Sterling waiting for inflation data, rebounds vs Swiss franc

LONDON (Reuters) – The pound sat within its recent ranges against the euro and dollar on Monday, and rebounded against the Swiss franc, at the start of a week with always-important inflation data that will further guide the Bank of England’s interest rate path.

Sterling was up 0.07% against the dollar at $1.2154, keeping a little off early October’s six-month low of 1.20535. It was a touch softer against the euro, which was up 0.1% at 86.71 pence.

Swings have been more dramatic against the Swiss franc, a traditional global safe haven. The British currency rose 0.23% against the franc on Monday having tumbled nearly 1% on Friday, when investors moved to the safe haven for fear of further developments in the war in the Middle East over the weekend when markets were closed.

The main macro-economic release this week is Britain’s consumer price index (CPI) due Wednesday, as well as employment data the day before.

Investors will be watching the numbers closely as sterling was supported in the first half of this year by sticky inflation driving expectations that the Bank of England (BoE) would keep raising rates for longer than other central banks.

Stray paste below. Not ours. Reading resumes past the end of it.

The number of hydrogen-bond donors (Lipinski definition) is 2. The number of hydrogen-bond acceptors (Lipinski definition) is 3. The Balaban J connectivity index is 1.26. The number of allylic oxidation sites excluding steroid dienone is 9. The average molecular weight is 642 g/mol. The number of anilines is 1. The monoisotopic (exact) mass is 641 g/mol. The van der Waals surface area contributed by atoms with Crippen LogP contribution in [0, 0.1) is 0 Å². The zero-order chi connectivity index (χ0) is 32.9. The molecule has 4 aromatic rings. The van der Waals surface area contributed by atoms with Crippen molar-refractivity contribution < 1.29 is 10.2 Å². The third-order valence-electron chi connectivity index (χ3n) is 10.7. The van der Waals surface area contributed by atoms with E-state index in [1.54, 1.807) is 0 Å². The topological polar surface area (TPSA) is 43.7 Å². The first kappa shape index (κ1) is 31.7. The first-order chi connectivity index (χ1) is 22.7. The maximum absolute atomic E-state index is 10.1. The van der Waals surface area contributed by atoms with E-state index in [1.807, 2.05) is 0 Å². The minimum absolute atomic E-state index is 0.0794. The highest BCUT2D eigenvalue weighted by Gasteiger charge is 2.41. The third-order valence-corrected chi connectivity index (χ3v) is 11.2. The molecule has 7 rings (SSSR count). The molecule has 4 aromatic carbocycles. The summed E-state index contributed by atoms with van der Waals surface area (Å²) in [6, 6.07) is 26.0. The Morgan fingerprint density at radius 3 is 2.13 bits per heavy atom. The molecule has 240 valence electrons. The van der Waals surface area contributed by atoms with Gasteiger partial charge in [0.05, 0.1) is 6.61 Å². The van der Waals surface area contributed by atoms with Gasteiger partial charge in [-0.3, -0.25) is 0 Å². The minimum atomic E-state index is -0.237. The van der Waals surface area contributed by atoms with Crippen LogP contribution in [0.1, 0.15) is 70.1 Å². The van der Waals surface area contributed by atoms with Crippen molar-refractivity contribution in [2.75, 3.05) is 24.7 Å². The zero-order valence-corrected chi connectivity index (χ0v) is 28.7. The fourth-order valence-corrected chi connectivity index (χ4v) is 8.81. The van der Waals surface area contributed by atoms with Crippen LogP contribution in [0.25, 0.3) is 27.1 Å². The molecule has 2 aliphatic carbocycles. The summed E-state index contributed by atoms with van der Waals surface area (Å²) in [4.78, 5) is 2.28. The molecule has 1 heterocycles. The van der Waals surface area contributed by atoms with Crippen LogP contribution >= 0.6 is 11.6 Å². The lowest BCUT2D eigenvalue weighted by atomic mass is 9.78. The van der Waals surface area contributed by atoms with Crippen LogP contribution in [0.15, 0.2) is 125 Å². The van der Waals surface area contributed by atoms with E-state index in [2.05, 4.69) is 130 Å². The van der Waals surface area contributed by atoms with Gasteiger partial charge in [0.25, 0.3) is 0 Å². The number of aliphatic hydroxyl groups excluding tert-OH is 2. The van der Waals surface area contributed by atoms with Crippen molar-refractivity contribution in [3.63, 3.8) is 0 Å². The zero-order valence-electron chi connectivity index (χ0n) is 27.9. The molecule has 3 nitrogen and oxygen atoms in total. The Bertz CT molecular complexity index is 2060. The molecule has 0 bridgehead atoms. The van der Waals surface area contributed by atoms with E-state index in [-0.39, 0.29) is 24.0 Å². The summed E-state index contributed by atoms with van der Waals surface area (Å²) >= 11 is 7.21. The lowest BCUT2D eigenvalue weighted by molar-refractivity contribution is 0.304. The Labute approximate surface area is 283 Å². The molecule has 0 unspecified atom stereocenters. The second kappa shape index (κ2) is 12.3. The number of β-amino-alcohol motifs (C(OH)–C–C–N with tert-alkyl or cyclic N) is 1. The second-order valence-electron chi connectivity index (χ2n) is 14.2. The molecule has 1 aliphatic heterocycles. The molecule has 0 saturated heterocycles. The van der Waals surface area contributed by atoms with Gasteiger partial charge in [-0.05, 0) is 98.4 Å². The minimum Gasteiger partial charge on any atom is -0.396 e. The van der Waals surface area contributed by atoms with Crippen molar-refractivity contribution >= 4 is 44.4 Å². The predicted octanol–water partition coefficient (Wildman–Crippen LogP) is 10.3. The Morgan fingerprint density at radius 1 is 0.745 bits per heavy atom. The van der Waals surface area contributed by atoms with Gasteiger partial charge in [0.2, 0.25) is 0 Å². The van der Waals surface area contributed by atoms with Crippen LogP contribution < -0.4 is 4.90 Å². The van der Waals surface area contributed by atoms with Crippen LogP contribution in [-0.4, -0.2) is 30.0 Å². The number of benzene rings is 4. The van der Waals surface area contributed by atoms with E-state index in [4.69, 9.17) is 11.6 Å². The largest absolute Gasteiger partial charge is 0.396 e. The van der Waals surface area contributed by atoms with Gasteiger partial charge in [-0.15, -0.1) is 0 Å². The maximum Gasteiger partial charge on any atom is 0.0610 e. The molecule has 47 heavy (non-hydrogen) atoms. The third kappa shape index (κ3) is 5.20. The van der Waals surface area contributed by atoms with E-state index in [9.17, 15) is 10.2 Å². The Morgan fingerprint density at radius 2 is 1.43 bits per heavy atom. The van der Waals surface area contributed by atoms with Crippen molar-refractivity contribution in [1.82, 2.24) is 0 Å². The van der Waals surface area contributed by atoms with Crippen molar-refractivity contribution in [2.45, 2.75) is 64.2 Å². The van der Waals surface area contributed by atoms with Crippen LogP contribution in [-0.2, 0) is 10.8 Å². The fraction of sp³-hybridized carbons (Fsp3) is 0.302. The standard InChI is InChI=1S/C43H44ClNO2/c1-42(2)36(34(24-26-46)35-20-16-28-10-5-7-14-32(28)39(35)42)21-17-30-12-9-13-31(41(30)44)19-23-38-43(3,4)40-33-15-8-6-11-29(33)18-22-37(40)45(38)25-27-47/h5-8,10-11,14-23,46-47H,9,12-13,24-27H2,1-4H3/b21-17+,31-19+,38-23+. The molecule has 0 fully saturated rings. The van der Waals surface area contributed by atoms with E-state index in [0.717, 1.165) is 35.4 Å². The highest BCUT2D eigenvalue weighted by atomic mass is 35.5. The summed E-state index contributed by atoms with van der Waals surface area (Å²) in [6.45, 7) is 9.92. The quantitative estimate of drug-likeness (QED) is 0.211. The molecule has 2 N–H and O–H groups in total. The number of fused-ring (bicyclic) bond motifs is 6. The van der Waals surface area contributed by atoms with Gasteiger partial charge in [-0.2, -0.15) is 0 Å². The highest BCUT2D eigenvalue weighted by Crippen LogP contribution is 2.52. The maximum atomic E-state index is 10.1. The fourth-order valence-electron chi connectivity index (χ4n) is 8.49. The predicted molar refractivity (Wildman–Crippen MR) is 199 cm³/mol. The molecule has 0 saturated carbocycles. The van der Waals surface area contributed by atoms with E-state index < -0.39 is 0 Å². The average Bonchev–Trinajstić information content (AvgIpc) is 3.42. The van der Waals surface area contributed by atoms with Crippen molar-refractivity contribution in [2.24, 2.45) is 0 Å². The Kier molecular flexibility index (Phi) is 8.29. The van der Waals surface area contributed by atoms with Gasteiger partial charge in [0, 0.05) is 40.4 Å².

The pound has weakened in recent months as markets pared back these expectations, though market pricing still indicates about a 50% chance of one further 25 basis point rate hike this cycle.

The CPI release will be “important for the November BoE meeting, although we expect it to remain soft enough that no further tightening will be required,” said Paul Robson, NatWest markets head of G10 FX strategy, in a note to clients.

“Expectations of high, for longer UK rates is supportive of sterling. But we continue to be on guard for a shift from rates to relative growth as a driver,” Robson added.

Around the world markets are exceptionally data-dependent, reacting sharply to economic or inflation numbers that do not come in line with expectations.

However, BoE Chief Economist Huw Pill told an event on Monday he thought markets had become a bit too short term in looking at data impact on BoE rates.

Pill also said that the BoE must not consider the fight against high inflation to be over simply because the pace of price growth has slowed.

“We still have some work to do in order to get back to 2% (the BoE’s target). And we probably have some work to do to ensure that when we get it back to 2%, we do so in a way that is sustainable.”

(Reporting by Alun John; Editing by Mark Potter)